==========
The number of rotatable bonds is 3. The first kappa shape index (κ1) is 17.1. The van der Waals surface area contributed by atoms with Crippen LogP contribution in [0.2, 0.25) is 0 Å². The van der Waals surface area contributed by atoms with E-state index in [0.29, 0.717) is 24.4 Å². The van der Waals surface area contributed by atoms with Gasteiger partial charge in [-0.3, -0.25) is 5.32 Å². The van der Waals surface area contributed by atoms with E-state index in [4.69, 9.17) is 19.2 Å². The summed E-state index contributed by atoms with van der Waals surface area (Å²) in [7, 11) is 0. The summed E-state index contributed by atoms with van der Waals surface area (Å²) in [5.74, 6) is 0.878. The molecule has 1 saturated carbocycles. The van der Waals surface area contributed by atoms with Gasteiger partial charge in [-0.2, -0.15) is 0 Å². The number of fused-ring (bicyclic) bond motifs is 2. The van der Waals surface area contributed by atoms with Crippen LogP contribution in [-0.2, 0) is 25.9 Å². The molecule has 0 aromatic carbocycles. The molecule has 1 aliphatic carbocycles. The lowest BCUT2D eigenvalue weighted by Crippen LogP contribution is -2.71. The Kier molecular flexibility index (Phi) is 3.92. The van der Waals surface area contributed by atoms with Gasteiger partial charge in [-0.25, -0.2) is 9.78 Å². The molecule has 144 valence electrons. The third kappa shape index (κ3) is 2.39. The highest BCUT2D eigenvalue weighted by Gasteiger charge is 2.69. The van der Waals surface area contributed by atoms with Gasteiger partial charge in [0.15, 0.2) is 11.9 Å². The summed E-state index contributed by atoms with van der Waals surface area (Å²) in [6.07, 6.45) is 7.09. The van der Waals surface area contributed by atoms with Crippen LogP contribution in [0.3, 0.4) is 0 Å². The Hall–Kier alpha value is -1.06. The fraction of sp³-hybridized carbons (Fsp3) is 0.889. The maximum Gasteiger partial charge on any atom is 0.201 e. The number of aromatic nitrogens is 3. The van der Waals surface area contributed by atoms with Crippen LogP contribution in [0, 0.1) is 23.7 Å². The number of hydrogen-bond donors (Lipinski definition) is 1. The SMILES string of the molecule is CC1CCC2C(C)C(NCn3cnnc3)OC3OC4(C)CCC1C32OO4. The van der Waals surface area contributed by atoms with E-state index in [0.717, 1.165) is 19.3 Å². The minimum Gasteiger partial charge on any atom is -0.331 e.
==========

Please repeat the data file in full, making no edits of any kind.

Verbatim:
The number of rotatable bonds is 3. The first kappa shape index (κ1) is 17.1. The van der Waals surface area contributed by atoms with Crippen LogP contribution in [0.2, 0.25) is 0 Å². The van der Waals surface area contributed by atoms with E-state index in [0.29, 0.717) is 24.4 Å². The van der Waals surface area contributed by atoms with Gasteiger partial charge in [-0.3, -0.25) is 5.32 Å². The van der Waals surface area contributed by atoms with E-state index in [4.69, 9.17) is 19.2 Å². The summed E-state index contributed by atoms with van der Waals surface area (Å²) in [7, 11) is 0. The summed E-state index contributed by atoms with van der Waals surface area (Å²) in [5.74, 6) is 0.878. The molecule has 1 saturated carbocycles. The van der Waals surface area contributed by atoms with Gasteiger partial charge in [-0.2, -0.15) is 0 Å². The number of fused-ring (bicyclic) bond motifs is 2. The van der Waals surface area contributed by atoms with Crippen LogP contribution in [-0.2, 0) is 25.9 Å². The molecule has 0 aromatic carbocycles. The molecule has 1 aliphatic carbocycles. The lowest BCUT2D eigenvalue weighted by Crippen LogP contribution is -2.71. The Kier molecular flexibility index (Phi) is 3.92. The van der Waals surface area contributed by atoms with Gasteiger partial charge in [-0.25, -0.2) is 9.78 Å². The molecule has 144 valence electrons. The third kappa shape index (κ3) is 2.39. The highest BCUT2D eigenvalue weighted by Gasteiger charge is 2.69. The van der Waals surface area contributed by atoms with Gasteiger partial charge in [0.15, 0.2) is 11.9 Å². The summed E-state index contributed by atoms with van der Waals surface area (Å²) in [6.07, 6.45) is 7.09. The van der Waals surface area contributed by atoms with Crippen LogP contribution in [0.3, 0.4) is 0 Å². The Hall–Kier alpha value is -1.06. The fraction of sp³-hybridized carbons (Fsp3) is 0.889. The maximum Gasteiger partial charge on any atom is 0.201 e. The number of aromatic nitrogens is 3. The van der Waals surface area contributed by atoms with Crippen LogP contribution in [0, 0.1) is 23.7 Å². The number of hydrogen-bond donors (Lipinski definition) is 1. The SMILES string of the molecule is CC1CCC2C(C)C(NCn3cnnc3)OC3OC4(C)CCC1C32OO4. The van der Waals surface area contributed by atoms with E-state index in [0.717, 1.165) is 19.3 Å². The minimum Gasteiger partial charge on any atom is -0.331 e.